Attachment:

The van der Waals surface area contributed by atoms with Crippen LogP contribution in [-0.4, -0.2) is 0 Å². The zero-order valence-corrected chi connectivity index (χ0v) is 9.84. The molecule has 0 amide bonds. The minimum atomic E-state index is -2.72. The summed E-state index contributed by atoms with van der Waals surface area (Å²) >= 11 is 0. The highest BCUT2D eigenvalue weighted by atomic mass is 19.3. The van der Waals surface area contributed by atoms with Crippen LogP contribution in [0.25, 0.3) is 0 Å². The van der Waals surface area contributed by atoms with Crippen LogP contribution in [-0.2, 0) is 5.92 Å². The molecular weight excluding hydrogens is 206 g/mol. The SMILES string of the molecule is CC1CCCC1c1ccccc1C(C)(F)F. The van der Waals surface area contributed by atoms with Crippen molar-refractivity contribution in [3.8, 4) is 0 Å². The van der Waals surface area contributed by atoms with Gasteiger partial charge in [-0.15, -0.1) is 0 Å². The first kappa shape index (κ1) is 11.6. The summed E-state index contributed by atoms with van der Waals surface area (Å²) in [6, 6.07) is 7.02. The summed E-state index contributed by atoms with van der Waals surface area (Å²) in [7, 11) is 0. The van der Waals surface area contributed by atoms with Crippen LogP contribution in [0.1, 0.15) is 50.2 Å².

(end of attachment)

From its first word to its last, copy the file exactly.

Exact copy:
The van der Waals surface area contributed by atoms with Crippen LogP contribution in [-0.4, -0.2) is 0 Å². The zero-order valence-corrected chi connectivity index (χ0v) is 9.84. The molecule has 0 amide bonds. The minimum atomic E-state index is -2.72. The summed E-state index contributed by atoms with van der Waals surface area (Å²) >= 11 is 0. The highest BCUT2D eigenvalue weighted by atomic mass is 19.3. The van der Waals surface area contributed by atoms with Crippen LogP contribution in [0.25, 0.3) is 0 Å². The van der Waals surface area contributed by atoms with Crippen LogP contribution in [-0.2, 0) is 5.92 Å². The molecular weight excluding hydrogens is 206 g/mol. The SMILES string of the molecule is CC1CCCC1c1ccccc1C(C)(F)F. The van der Waals surface area contributed by atoms with Crippen molar-refractivity contribution in [3.8, 4) is 0 Å². The van der Waals surface area contributed by atoms with Gasteiger partial charge in [-0.15, -0.1) is 0 Å². The first kappa shape index (κ1) is 11.6. The summed E-state index contributed by atoms with van der Waals surface area (Å²) in [6, 6.07) is 7.02. The summed E-state index contributed by atoms with van der Waals surface area (Å²) in [7, 11) is 0. The van der Waals surface area contributed by atoms with Crippen LogP contribution in [0.1, 0.15) is 50.2 Å².